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boxwoods wintergem turning orange

Posted by jacqueline5 z8 No. CA (My Page) on
Sun, Jan 28, 07 at 21:30


Last spring we planted 150 Wintergem boxwoods along the edge of our lawn and walkways with the plan of pruning them into beautiful hedges when they grew up. They did fine through the summer and fall but this winter they have turned a horrible shade of orange, almost an amber color. The leaves are not brittle and don't appear to be dead - yet. Does anyone know what's wrong with my boxwoods?

Follow-Up Postings:

RE: boxwoods wintergem turning orange

I would guess that these boxwoods are not Winter Gem, but some other cultivar of Boxwood that does, indeed , undergo this color change in the winter.

Actually, I've seen Boxwood which had the coloration you described ... and I liked them.

But, of course, they weren't in my landscape ... and I do have a juniper that I wish didn't change color in the fall/winter.

So ... it looks like you have a choice to make. If these plants were installed by a service, ... you could try to get them to take up the Boxwoods that you currently have ... and replace them with the Boxwoods you paid to have installed.

I pray that you can resolve your situation to your satisfaction.

RE: boxwoods wintergem turning orange

Nooo! That's not what I wanted to hear :-(

Does anyone know what kind of boxwood I might have and how long can I expect them to stay this rusty orange - burnt amber color? Will they return to the pretty green that I bought last spring?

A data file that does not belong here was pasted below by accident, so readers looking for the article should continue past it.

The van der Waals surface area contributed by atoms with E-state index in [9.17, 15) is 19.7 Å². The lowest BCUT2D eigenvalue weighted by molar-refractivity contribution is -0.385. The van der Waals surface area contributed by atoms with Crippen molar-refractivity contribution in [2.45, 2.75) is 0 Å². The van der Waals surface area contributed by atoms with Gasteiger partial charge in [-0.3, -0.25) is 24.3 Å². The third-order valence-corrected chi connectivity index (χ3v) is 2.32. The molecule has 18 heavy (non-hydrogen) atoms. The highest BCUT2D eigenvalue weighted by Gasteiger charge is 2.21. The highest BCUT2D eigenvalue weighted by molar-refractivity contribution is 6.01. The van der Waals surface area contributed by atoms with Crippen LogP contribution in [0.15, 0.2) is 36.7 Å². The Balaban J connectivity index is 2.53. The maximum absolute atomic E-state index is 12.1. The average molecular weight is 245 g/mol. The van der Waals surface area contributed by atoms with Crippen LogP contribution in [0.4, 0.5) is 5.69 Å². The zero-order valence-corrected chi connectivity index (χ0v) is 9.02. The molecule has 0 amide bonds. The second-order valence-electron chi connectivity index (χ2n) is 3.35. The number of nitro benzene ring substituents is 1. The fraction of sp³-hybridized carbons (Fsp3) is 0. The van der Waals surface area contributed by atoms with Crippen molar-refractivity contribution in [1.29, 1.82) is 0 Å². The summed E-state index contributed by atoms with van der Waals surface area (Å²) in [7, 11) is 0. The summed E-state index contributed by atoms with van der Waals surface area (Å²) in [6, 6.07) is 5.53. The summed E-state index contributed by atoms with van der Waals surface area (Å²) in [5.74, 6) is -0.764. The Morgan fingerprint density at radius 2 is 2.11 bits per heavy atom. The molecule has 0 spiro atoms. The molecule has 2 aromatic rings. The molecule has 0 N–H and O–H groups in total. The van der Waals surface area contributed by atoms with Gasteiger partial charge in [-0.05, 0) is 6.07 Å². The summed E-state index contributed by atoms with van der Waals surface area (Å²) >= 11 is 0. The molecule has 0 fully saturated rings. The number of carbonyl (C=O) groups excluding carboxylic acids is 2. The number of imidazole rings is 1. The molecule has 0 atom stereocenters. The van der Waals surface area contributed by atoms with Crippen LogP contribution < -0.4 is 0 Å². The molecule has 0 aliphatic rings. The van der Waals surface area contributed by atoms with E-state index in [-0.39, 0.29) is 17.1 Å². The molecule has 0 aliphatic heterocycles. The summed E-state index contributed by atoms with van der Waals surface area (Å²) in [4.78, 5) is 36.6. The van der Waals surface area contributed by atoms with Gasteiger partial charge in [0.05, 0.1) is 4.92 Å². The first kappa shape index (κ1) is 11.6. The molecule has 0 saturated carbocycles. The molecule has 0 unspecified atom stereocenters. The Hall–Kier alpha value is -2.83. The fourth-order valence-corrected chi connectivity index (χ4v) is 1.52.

I bought them at HD; thus the mislabeling would not be surprising. So much for trying to be economical and buying in bulk from the big box. My husband dug the holes while the children and I spent an entire weekend planting them. We have heavy clay soil; it was not an easy task. It's going to be hard to convince my "workers" of the need to take them all up and replant...

The dark orange - amber color ruins the look I was trying to achieve. I was aiming for a cool green & white theme -- lots of lush green grass with walks and beds bordered by evergreen boxwoods. The beds are primarily gardenias and white hydrangeas with Mr. Lincoln tree roses and teas for a splash of red drama.

Thank you for the info ageis500, although it wasn't what I wanted to hear I'm grateful for the reply.

RE: boxwoods wintergem turning orange

I'd agree they are not 'Winter Gem' and while mislabelling can occur anywhere, I'd not be the slightest bit surprised with that problem from one of the box stores. The good news in all of this is that they will return to their more typical green coloration in spring (various varieties of box will turn orange/gold/copper in winter). And this change in color is more common in cold weather - a winter without the sharp drops in temperatures you experienced this season may not produce the same discoloration in a more typical winter. The green will return!!

RE: boxwoods wintergem turning orange